By Ed McNamara
Unfortunately, “practice makes perfect” doesn’t apply to handicapping and betting. I’ve been playing the horses for 40 years, and gradually it’s gotten harder to have winning weeks, let alone winning years. How I miss the 20th century. I did a lot better back in the Eighties and Nineties, when studying turf pedigrees, foreign racing and trainer patterns led to many memorable scores with huge overlays. Now there’s so much available information out there that it’s very difficult to find them.
That’s just one of the challenges facing the 21st century horseplayer who bets mainly from the couch. Convenience is glorious, although endless temptation can lead to pari-mutuel purgatory. So many tracks, so many types of bets, and a shrinking account balance is less painful than an empty wallet.
A year ago, I exited a 43-year career in newspapers with a generous buyout, and a few thousand dollars found their way into my internet account. They didn’t stay there for long. Retirement during the pandemic left me bored at home, and guess what happened. I bet more, lost more, got frustrated, took a little time off, then went back for more punishment.
I’d never had a year when so many photo finishes went the wrong way and I got split in so many exactas. I felt cursed by the racing gods and spewed many bad words. My self-discipline eroded. I started expecting to lose, and inevitably I did.
But playing the horses is cyclical, and just when you think you’re destined to fail indefinitely, you get your mojo back. I hit a three-figure exacta on Preakness day, nailed a few 10-1 shots the next week and cashed some juicy tickets on the Breeders’ Cup. Last weekend, it felt like old times, as this column picked four of five winners, including two non-favorites ($9.80, $10) and four exactas. Nothing close to scoring with 17-1 Audarya and the $198 exacta in the Filly & Mare Turf, but so satisfying. The feeling of being right can be worth more than how much you won.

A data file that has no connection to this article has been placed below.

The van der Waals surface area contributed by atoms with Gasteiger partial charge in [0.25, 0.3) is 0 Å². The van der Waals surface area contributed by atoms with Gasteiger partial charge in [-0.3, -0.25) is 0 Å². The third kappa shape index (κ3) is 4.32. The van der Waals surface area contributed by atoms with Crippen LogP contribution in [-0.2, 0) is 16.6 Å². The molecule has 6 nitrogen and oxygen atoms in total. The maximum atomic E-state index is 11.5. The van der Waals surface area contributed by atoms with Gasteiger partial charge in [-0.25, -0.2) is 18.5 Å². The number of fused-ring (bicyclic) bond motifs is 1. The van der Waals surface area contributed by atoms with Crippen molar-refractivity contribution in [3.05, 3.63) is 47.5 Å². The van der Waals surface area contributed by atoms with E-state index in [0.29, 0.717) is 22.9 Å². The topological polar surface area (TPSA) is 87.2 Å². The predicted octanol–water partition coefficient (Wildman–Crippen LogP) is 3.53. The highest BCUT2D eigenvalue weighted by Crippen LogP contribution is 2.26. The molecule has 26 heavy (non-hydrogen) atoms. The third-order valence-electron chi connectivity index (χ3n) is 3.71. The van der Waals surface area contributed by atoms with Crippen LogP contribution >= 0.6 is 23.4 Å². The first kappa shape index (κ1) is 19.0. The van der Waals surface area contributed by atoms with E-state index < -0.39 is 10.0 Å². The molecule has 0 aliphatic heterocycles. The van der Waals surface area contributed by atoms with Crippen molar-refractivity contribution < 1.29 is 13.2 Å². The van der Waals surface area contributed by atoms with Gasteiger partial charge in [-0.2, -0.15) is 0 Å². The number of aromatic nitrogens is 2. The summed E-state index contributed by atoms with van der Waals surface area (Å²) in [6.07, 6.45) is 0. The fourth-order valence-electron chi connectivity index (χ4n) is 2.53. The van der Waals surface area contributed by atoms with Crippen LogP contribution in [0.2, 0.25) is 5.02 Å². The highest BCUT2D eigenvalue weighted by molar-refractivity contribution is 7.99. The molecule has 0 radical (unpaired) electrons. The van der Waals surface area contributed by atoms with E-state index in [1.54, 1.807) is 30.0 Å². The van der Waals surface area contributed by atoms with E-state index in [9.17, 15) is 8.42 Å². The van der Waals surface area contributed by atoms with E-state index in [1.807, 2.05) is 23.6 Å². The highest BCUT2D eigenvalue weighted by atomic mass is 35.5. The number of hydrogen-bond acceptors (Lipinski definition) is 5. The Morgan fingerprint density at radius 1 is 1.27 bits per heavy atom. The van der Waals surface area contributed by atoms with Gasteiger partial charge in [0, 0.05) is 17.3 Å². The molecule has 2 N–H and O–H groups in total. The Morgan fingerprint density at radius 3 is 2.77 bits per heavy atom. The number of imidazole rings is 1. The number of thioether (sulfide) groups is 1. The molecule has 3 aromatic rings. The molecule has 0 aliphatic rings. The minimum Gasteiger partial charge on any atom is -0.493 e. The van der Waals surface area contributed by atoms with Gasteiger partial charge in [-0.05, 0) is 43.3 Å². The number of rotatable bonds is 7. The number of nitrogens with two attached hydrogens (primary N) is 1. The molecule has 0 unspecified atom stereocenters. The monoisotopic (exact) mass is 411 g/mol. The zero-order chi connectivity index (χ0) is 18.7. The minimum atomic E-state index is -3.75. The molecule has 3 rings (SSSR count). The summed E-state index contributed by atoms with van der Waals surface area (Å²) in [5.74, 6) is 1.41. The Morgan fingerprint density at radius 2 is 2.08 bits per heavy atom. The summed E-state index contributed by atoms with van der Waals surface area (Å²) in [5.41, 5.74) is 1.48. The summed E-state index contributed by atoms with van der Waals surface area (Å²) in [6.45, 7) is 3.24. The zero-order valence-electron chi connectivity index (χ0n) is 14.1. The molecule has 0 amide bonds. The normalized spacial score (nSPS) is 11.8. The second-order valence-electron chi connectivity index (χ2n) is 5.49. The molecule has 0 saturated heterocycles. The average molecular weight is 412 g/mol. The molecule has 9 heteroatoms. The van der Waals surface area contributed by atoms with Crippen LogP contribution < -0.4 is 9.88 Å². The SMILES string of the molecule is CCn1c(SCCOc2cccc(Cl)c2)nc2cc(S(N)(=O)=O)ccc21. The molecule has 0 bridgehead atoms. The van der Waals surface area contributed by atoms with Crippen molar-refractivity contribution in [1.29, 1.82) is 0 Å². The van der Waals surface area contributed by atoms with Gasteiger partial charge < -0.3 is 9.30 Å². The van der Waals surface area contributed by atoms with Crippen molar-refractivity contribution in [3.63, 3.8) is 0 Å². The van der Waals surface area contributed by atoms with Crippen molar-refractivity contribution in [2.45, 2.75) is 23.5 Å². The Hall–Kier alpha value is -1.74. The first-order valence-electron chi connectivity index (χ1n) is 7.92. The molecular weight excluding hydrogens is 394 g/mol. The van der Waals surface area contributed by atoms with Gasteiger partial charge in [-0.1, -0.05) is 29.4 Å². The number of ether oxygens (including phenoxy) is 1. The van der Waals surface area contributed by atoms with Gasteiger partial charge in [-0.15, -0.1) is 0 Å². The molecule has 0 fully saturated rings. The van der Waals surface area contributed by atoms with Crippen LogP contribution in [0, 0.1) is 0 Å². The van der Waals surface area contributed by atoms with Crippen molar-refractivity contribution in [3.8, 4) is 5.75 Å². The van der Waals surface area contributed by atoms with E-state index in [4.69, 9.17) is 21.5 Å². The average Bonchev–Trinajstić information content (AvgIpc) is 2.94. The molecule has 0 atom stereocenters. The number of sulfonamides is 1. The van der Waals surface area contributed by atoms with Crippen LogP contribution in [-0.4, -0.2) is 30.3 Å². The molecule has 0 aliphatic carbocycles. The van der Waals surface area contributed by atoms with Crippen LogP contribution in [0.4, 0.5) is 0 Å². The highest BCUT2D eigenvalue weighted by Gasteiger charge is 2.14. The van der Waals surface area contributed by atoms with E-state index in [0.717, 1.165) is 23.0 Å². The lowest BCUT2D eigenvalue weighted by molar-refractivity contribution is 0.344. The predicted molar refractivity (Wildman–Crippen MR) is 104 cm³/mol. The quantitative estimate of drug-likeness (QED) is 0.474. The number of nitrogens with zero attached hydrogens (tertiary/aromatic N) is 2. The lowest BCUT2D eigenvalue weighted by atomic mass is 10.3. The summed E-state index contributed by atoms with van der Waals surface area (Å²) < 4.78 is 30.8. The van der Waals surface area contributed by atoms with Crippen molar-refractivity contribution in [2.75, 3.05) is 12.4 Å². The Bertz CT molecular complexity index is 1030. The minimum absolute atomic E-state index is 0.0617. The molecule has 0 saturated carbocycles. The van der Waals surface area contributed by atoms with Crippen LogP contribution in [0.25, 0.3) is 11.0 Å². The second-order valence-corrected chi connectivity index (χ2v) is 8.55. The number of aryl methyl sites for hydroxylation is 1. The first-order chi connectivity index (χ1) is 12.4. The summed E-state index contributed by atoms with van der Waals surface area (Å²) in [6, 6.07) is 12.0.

I hope you also hit a few of my picks last week, and let’s see if I can stay hot in four stakes Saturday at Aqueduct.
Unfortunately, except for the Grade 1 Cigar Mile, the fields are short. Complicating matters is that the long-range forecast called for a 95% chance of rain Saturday in New York. Nothing is simple in this aggravating world.
Known Agenda, another in Todd Pletcher’s career-long line of promising 2-year-olds, broke his maiden last out at 9 furlongs at Aqueduct. Always respect a course-and-distance winner, even if he’s making only his third start. He’s by Curlin, whose offspring usually take to wet tracks, and Known Agenda is also the only one in the field of five who’s won around two turns.
Likely front-runner Ten for Ten has a victory over an off track, Pickin’ Time has taken two stakes, including the Big A’s Nashua at a mile.
This is a very tricky race with little proven class in graded stakes. Pletcher’s Nonna Madeline is 0-for-5 at that level but should be the favorite by default against four uninspiring opponents. She’s won two ungraded stakes this year but is untested on a wet track. She always gets bet and looks like a logical, short-priced winner.
Pletcher also looks tough in here with Malathaat, the likely favorite who gets the rail. Along with a great pedigree for two turns and off going (Curlin out of an A.P. Indy mare), she comes off a 7 3/4-length romp in the Tempted Stakes, a one-turn mile at Aqueduct. The main danger in a lightly raced group could be Dollar Mountain, a runaway winner in the slop in an off-the-turfer at Belmont Park.
The year’s final Grade 1 in New York is a challenging puzzle headed by Performer, Mr. Buff, Firenze Fire and King Guillermo, off since finishing second to retired standout Nadal on May 2 in the Arkansas Derby.
I give the edge to Performer, winner of five straight since a troubled third in his debut last year. He’s proven in mud and working well for Shug McGaughey. Performer dominated an optional claimer in his return off an 11-month layoff and looks primed to run big from the rail in his Grade 1 debut. Regular rider Joel Rosario is a plus.
Firenze Fire, third in the Breeders’ Cup Sprint, is 3-for-6 at a mile but far back in his last two on wet tracks. I also think he’s best at 6 or 7 furlongs. Although speedy New York-bred Mr. Buff is 8-for-13 at Aqueduct and 3-for-7 when it’s wet, he doesn’t class up (beaten 46 1/2 lengths in his last four graded stakes). Still, if he gets an easy lead he could be hard to catch.
The wild card is King Guillermo. He’s been training impressively at Gulfstream and can win this on his ‘A’ race.
Ed McNamara is an award-winning journalist who has been writing about thoroughbred racing for 35 years. He has handicapped races for ESPN.com, Newsday and The Record of New Jersey. He is the author of “Cajun Racing: From the Bush Tracks to the Triple Crown” and co-author of “The Most Glorious Crown,” a chronicle of the first 12 Triple Crown champions.